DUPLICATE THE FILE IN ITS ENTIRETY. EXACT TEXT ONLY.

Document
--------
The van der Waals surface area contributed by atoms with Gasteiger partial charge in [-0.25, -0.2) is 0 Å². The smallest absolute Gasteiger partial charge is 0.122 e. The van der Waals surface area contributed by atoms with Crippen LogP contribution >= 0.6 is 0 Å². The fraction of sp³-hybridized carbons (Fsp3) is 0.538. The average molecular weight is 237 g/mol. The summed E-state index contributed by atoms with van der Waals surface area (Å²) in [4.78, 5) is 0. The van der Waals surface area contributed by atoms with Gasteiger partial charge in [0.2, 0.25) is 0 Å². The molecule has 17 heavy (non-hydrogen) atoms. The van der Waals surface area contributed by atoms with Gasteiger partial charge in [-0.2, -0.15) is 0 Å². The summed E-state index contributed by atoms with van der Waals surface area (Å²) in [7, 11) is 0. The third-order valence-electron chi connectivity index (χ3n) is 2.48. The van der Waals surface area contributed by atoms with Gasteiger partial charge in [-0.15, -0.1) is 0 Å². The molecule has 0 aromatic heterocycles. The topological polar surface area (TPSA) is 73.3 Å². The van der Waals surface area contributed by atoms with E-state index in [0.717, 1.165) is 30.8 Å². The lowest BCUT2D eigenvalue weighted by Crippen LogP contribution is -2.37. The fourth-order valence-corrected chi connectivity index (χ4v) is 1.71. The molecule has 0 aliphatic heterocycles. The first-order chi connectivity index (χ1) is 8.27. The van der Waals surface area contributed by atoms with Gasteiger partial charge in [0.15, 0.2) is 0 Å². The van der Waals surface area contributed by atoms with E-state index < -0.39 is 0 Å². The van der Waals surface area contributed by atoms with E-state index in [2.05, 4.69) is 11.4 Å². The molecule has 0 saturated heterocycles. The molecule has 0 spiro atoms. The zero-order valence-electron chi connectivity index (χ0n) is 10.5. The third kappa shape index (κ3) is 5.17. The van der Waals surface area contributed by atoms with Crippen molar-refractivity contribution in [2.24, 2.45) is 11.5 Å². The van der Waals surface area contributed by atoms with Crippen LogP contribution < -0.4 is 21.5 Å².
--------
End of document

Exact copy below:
The van der Waals surface area contributed by atoms with Gasteiger partial charge in [-0.25, -0.2) is 0 Å². The smallest absolute Gasteiger partial charge is 0.122 e. The van der Waals surface area contributed by atoms with Crippen LogP contribution >= 0.6 is 0 Å². The fraction of sp³-hybridized carbons (Fsp3) is 0.538. The average molecular weight is 237 g/mol. The summed E-state index contributed by atoms with van der Waals surface area (Å²) in [4.78, 5) is 0. The van der Waals surface area contributed by atoms with Gasteiger partial charge in [0.2, 0.25) is 0 Å². The molecule has 17 heavy (non-hydrogen) atoms. The van der Waals surface area contributed by atoms with Gasteiger partial charge in [-0.2, -0.15) is 0 Å². The summed E-state index contributed by atoms with van der Waals surface area (Å²) in [7, 11) is 0. The third-order valence-electron chi connectivity index (χ3n) is 2.48. The van der Waals surface area contributed by atoms with Gasteiger partial charge in [-0.15, -0.1) is 0 Å². The molecule has 0 aromatic heterocycles. The topological polar surface area (TPSA) is 73.3 Å². The van der Waals surface area contributed by atoms with E-state index in [0.717, 1.165) is 30.8 Å². The lowest BCUT2D eigenvalue weighted by Crippen LogP contribution is -2.37. The fourth-order valence-corrected chi connectivity index (χ4v) is 1.71. The molecule has 0 aliphatic heterocycles. The first-order chi connectivity index (χ1) is 8.27. The van der Waals surface area contributed by atoms with Gasteiger partial charge in [0.15, 0.2) is 0 Å². The van der Waals surface area contributed by atoms with E-state index < -0.39 is 0 Å². The van der Waals surface area contributed by atoms with E-state index in [2.05, 4.69) is 11.4 Å². The molecule has 0 saturated heterocycles. The molecule has 0 spiro atoms. The zero-order valence-electron chi connectivity index (χ0n) is 10.5. The third kappa shape index (κ3) is 5.17. The van der Waals surface area contributed by atoms with Crippen molar-refractivity contribution in [2.24, 2.45) is 11.5 Å². The van der Waals surface area contributed by atoms with Crippen LogP contribution < -0.4 is 21.5 Å².